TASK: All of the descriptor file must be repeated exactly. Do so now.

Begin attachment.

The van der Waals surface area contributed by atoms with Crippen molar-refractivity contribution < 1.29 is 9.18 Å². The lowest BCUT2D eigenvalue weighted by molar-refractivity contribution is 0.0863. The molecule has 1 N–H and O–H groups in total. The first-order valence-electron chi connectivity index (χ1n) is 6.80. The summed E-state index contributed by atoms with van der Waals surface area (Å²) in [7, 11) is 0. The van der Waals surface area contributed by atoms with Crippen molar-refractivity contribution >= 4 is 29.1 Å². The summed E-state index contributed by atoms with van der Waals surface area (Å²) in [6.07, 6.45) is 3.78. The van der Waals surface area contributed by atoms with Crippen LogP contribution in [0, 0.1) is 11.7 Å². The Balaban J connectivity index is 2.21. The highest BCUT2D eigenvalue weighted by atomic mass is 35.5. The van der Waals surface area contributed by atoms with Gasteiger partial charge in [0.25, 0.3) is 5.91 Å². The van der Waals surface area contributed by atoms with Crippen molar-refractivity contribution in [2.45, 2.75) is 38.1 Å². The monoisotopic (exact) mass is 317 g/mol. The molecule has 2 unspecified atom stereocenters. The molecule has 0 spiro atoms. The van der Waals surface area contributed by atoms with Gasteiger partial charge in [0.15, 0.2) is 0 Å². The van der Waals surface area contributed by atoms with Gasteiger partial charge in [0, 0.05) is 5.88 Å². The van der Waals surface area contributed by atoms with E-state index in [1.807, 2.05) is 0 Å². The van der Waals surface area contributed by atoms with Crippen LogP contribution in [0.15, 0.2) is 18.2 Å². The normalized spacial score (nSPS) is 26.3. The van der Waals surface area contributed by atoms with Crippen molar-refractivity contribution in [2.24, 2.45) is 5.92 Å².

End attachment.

The van der Waals surface area contributed by atoms with Crippen molar-refractivity contribution < 1.29 is 9.18 Å². The lowest BCUT2D eigenvalue weighted by molar-refractivity contribution is 0.0863. The molecule has 1 N–H and O–H groups in total. The first-order valence-electron chi connectivity index (χ1n) is 6.80. The summed E-state index contributed by atoms with van der Waals surface area (Å²) in [7, 11) is 0. The van der Waals surface area contributed by atoms with Crippen molar-refractivity contribution >= 4 is 29.1 Å². The summed E-state index contributed by atoms with van der Waals surface area (Å²) in [6.07, 6.45) is 3.78. The van der Waals surface area contributed by atoms with Crippen LogP contribution in [0, 0.1) is 11.7 Å². The Balaban J connectivity index is 2.21. The highest BCUT2D eigenvalue weighted by atomic mass is 35.5. The van der Waals surface area contributed by atoms with Gasteiger partial charge in [0.25, 0.3) is 5.91 Å². The van der Waals surface area contributed by atoms with Crippen molar-refractivity contribution in [2.45, 2.75) is 38.1 Å². The monoisotopic (exact) mass is 317 g/mol. The molecule has 2 unspecified atom stereocenters. The molecule has 0 spiro atoms. The van der Waals surface area contributed by atoms with Gasteiger partial charge in [0.15, 0.2) is 0 Å². The van der Waals surface area contributed by atoms with Gasteiger partial charge in [0, 0.05) is 5.88 Å². The van der Waals surface area contributed by atoms with E-state index in [1.807, 2.05) is 0 Å². The van der Waals surface area contributed by atoms with Crippen LogP contribution in [0.15, 0.2) is 18.2 Å². The normalized spacial score (nSPS) is 26.3. The van der Waals surface area contributed by atoms with Crippen molar-refractivity contribution in [2.24, 2.45) is 5.92 Å².